With a bit of math and a few clicks of a mouse, state Democrats transformed a once-sleepy congressional district in Western Maryland last week into one of the most closely watched political battlegrounds in the nation.
Hours after Gov. Martin O'Malley signed his controversial redistricting plan into law, potential candidates and powerful third-party groups began jockeying for position in the redrawn 6th District, which now stretches from the state's western border to the suburbs of Washington.
Not only will the race put Maryland in the national spotlight for the 2012 election, it will give state voters a hand in deciding the balance of power in Congress at a critical time for the U.S. economy. The district now held by 10-term Republican Rep. Roscoe G. Bartlett offers Democrats one of perhaps a dozen opportunities across the nation to increase their numbers.
The 6th District race has drawn the attention of many of the outside political groups that pumped cash into tight contests in the 2010 election, an indication that it could take millions of dollars to win.
That could pose a problem for Bartlett, who spent $367,000 over a two-year period to win re-election in 2010. In the past three months, his campaign took in a mere $1,000.
One Democratic consultant estimated that the 2012 race would cost $500,000 a week for television advertising alone.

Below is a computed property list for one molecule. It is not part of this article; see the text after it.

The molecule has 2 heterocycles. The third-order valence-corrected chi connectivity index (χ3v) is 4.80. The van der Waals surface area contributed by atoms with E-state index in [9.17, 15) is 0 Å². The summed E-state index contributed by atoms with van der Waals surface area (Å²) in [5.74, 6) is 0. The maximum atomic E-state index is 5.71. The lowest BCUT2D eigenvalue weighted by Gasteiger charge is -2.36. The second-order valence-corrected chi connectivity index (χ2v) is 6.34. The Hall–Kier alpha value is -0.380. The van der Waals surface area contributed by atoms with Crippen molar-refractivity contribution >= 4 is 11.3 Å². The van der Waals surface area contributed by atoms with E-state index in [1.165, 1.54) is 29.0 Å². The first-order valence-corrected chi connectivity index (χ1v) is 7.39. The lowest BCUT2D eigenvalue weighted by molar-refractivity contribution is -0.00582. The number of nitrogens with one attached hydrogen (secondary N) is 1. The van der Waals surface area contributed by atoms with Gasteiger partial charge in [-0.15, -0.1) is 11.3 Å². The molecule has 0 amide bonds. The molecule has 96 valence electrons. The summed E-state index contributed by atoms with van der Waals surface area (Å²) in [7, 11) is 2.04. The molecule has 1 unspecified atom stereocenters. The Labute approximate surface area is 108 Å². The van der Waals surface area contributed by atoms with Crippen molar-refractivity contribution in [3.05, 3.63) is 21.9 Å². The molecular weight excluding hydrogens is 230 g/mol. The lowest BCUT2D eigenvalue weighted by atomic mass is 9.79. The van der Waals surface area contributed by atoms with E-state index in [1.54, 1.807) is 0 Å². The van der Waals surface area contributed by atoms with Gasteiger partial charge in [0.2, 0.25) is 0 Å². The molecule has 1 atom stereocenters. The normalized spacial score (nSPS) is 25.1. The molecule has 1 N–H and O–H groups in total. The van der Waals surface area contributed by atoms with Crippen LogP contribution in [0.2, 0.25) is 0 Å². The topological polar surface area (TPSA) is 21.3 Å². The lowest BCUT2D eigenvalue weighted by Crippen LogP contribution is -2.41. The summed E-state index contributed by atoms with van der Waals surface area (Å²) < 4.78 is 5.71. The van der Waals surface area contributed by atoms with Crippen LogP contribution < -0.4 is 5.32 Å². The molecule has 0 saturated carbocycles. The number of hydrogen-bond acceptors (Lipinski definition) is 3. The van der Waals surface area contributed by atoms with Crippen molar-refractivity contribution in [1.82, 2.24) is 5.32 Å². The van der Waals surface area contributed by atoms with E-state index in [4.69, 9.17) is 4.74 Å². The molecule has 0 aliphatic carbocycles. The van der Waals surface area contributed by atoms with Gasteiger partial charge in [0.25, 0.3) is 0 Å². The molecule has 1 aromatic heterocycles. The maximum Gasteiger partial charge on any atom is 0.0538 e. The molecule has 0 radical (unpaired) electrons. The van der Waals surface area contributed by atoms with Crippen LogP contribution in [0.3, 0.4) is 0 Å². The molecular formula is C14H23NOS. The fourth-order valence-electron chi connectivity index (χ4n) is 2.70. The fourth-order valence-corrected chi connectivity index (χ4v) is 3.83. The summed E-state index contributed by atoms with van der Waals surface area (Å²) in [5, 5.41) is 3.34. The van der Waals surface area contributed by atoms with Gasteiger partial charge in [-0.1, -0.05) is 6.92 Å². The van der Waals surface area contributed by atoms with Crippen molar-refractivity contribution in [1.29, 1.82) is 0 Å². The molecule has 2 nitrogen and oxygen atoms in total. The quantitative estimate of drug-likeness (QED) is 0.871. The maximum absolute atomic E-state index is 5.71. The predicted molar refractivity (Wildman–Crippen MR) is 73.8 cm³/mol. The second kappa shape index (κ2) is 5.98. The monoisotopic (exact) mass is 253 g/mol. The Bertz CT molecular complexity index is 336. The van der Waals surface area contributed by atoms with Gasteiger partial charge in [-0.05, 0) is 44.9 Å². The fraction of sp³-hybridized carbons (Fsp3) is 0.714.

"It is going to be like the Civil War," said Maryland Senate President Thomas V. Mike Miller, noting that one of America's most famous battlefields is located in the district. "It is going to be the North and South coming together right there in Antietam, battling all over again."
O'Malley, a Democrat, signed the map into law Thursday after a four-day special session of the General Assembly.
The 6th District previously spanned mostly rural, conservative enclaves from Garrett to Harford County. The district's new boundaries extend south into more suburban and Democratic-rich sections of Montgomery County.
Forty percent of the voters in the former 6th District cast ballots for Barack Obama for president in 2008, compared with 56 percent in the redrawn district.
The state's ruling Democrats drew the new congressional districts, a process required every decade to reflect population changes. Unless altered in court, the new map will govern Maryland elections to the House of Representatives for the next 10 years, starting with the April 3 primary.
The new 6th District is not necessary a slam dunk for Democrats — particularly given concerns over the economy and nose-diving poll numbers for Obama — but it nevertheless is a big opportunity.